The young warrior, weary from battle and with his head hung low, sat on his horse. He was returning to his tribe. His shirt was covered in blood. It had been a hard fought, vicious, battle. There were many casualties on both sides. Some of his friends were among the slain. He had fought braves of the enemy tribe, and watched them die. This was the first time he had ever killed another human being. He and his companions had defended their families from the attacking marauders, and had driven them away. But he had mixed feelings. On one hand he felt proud for having the courage go into battle and do his duty, but on the other, he felt spent, ashamed and guilty for killing other men.
The Navajo warriors were welcomed back, but were not allowed back in to the camp. They would have to remain on the outskirts until they went through a cleansing ceremony. The members of their tribe would not call their names, or even look them in the eyes before the “Enemy Way” had been performed. They knew that war was difficult on them, and made it impossible for them to live in the ordinary, everyday world. The returning warriors needed to have their balance restored before they went to be with their families again. The tribe would practice their rituals to cleanse these returning war veterans of the effects of death and bring them some healing before being assimilated back into the tribe.
Most Indian tribes had traditions after a war, including telling their battle stories in words, songs and in other ways. Some used sand painting. Many used dance to rid them of the evil of battle. War veterans were held in high esteem, and most tribes believed they held special wisdom from having been part of battle.
The war in Iraq is drawing to a conclusion. Many of the returning veterans are “weekend warriors” as part of the National Guard or Reserve units. Many of these veterans are also law enforcement officers. They may have stories to tell, and certainly have had many experiences that they would never have chosen to go through. The native Indians knew the importance of ritual, storytelling, and giving time to their returning warriors. At the same time, their warriors understood the importance of letting the tribe help them heal physically, mentally, and spiritually. They embraced the rituals as a way of dealing with the horrors they had experienced.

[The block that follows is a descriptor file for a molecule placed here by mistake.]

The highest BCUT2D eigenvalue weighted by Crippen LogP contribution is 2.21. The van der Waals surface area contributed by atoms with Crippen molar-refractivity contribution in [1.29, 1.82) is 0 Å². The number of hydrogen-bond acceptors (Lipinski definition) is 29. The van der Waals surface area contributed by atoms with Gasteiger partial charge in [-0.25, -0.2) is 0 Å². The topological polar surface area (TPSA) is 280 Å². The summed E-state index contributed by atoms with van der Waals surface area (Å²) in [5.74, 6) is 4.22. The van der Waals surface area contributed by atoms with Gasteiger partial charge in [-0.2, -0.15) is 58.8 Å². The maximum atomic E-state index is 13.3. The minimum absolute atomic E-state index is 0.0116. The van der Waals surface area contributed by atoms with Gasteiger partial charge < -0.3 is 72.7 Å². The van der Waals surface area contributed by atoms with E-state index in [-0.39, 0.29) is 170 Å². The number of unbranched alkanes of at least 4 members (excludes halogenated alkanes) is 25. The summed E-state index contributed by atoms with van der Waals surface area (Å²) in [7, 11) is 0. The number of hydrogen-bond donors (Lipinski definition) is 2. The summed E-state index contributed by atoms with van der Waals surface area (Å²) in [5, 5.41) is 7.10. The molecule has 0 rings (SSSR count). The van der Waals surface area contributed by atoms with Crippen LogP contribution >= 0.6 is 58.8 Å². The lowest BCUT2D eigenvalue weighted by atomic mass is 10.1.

Senator Bob Dole wrote the Foreword in a book called, “Courage After Fire.” He says in the Foreword, “Coming back from war is a longer journey than any plane flight home. It would be great if everything just snapped back together the way it had always been – and if what happened in Tikrit stayed in Tikrit, for instance - but the truth is, returning from war is much more complicated than that. Digesting what you saw and what you missed and relating to your old world can be tough, even with terrific support. It feels unfair, considering t personal sacrifice. But fair or unfair, returning home is rarely what you imagine it will be.”
When a LEO experiences an officer involved shooting; responds to a horrific scene; or experiences the worst that our society has to offer – just as our returning warriors – there are things that get on us that “we just can’t wash off”. It’s not an act of courage to shove our emotions down and not deal with what happened. Having “Choir Practice” at the bar is not the most effective way to deal with what you have gone through. Self medicating in these circumstances is never a good idea, whether you use alcohol, sugar, or other substances. It takes doing something to cleanse the effects of death. Telling your story to a safe person such as the Chaplain can be the start of that healing. Chaplains have received specialized training to help walk you through the healing process, and deal with the harsher parts of the job.